Monday, August 31, 2015

A Map to The Stars

August 31, 2015
   I remember sitting in art class at Mohave County Union High School and looking out the window as the wind stripped the paint off a '64 Ford Falcon. I had a burning desire to become an artist but I didn't have a clue on how to get there. And nobody in Kingman seemed to know the route, which, when I think about it, is probably why they were in Kingman.

   I made a vow that if I ever figured out how to become an artist I would go to any classroom, anywhere, to tell kids what I know. That is why I'm going to NAU on Wednesday to talk to two classes of incoming freshmen about the perils and rewards of a career in the media.

   The El Trovatore Motel has long been a beacon at the top of the hill before you drop down into the old part of town. And, as I've mentioned before, it was right across the street from my dad's Phillips 66 service station.

   Also, as previously mentioned, the new owner of the motel insisted on giving me a map. Here it is with his notations on where the stars of Kingman were located.

A map to the stars of Kingman, Arizona

   My host was clearly trying to impress me with his knowledge of the area. "Pamela Anderson was once arrested here." Really? For what? "Riding a motorcycle without a license." Of all the hot rodders that grew up here (Billy Logas, anyone?) he trots out some false-chested has-been actress as Kingman's claim to fame? I flashed back on all the kids I knew who ripped along the surrounding dusty streets with no license and no cares. Hell, Denny Stahl rode his Ducati straight up the cut behind my dad's gas station, right across the street from where we were talking. I glanced out the window and saw that the cut was still there, but, of course the gas station is gone and Denny is long gone and like most men my age I wondered where that cherry Ducati is today. Not that the guy would even care, but for some strange reason, I care. Why?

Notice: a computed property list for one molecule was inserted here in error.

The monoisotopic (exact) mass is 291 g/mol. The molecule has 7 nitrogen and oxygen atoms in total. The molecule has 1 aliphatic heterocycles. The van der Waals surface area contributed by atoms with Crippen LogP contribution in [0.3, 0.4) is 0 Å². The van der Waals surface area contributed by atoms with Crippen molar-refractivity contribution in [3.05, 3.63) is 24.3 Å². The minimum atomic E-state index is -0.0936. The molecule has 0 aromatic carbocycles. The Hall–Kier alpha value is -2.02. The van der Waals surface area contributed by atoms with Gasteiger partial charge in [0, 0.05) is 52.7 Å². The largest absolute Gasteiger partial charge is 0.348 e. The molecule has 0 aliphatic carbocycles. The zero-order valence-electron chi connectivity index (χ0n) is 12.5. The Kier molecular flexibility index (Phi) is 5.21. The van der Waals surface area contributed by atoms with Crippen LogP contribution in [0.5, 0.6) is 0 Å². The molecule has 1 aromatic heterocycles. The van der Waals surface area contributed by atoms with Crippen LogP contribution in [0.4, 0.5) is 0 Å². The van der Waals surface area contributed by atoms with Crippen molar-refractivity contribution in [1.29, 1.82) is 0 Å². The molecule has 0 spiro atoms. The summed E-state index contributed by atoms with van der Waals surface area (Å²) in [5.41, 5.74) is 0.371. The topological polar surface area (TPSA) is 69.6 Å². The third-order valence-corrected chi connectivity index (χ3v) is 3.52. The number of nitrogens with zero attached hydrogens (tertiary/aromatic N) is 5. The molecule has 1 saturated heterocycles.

As the Kingman I grew up in fades beyond recognition why does it matter to me that I watched Edge of Eternity being filmed around Kingman in 1959? And a scene was filmed right outside the door of the motel office, but somehow I knew he didn't really care about that either, so I held my tongue—something I am somewhat notorious for not being able to do.

   Maturity? Or, a tired acceptance that betrays a deep, desperate yearning?

Daily Whip Out: "The Leaning Wreck"

"The past doesn't disappear so that we can write about it."
—Nate, in the play "A Delicate Ship," by Anna Ziegler

Mickey Made Us All Show Up

August 31, 2015
   Took me all day yesterday to recover from the reunion. This is what happens when you hang with two of the prettiest girls who ever came out of Kingman, Arizona. Granted both "girls" are grandmothers now, but you know you are having fun when you end up at the Kingman Denny's at midnight.

The Mohave County Union High School Class of 1965

   Actually, I could also make a strong case that you are in a very bad way if you find yourself in a Denny's at midnight.

   Great seeing all the old-timers. We had one surprise guest, Leroy Butler who has never been to a reunion. When I asked him why he finally showed up after all these years, he shook his head, looked down and said, "Mickey made me come."